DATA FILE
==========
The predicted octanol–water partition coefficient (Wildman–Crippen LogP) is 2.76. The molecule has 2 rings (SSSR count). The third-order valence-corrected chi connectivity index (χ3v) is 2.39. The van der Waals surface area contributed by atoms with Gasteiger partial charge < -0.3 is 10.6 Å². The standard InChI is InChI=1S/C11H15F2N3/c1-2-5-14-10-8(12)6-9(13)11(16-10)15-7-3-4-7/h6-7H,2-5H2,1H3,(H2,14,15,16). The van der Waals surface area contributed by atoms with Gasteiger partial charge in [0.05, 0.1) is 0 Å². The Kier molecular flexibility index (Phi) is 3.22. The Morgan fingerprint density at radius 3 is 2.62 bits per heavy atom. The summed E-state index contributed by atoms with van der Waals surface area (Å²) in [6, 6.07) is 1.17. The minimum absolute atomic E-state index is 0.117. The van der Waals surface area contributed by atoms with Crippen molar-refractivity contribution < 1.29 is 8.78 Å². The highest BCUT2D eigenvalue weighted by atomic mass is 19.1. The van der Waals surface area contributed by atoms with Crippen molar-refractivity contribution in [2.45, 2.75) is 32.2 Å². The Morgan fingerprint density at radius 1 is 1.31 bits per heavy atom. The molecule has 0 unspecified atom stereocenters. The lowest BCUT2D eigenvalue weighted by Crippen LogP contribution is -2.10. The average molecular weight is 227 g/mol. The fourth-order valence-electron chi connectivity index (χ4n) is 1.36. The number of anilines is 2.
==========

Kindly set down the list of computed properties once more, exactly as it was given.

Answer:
The predicted octanol–water partition coefficient (Wildman–Crippen LogP) is 2.76. The molecule has 2 rings (SSSR count). The third-order valence-corrected chi connectivity index (χ3v) is 2.39. The van der Waals surface area contributed by atoms with Gasteiger partial charge < -0.3 is 10.6 Å². The standard InChI is InChI=1S/C11H15F2N3/c1-2-5-14-10-8(12)6-9(13)11(16-10)15-7-3-4-7/h6-7H,2-5H2,1H3,(H2,14,15,16). The van der Waals surface area contributed by atoms with Gasteiger partial charge in [0.05, 0.1) is 0 Å². The Kier molecular flexibility index (Phi) is 3.22. The Morgan fingerprint density at radius 3 is 2.62 bits per heavy atom. The summed E-state index contributed by atoms with van der Waals surface area (Å²) in [6, 6.07) is 1.17. The minimum absolute atomic E-state index is 0.117. The van der Waals surface area contributed by atoms with Crippen molar-refractivity contribution < 1.29 is 8.78 Å². The highest BCUT2D eigenvalue weighted by atomic mass is 19.1. The van der Waals surface area contributed by atoms with Crippen molar-refractivity contribution in [2.45, 2.75) is 32.2 Å². The Morgan fingerprint density at radius 1 is 1.31 bits per heavy atom. The molecule has 0 unspecified atom stereocenters. The lowest BCUT2D eigenvalue weighted by Crippen LogP contribution is -2.10. The average molecular weight is 227 g/mol. The fourth-order valence-electron chi connectivity index (χ4n) is 1.36. The number of anilines is 2.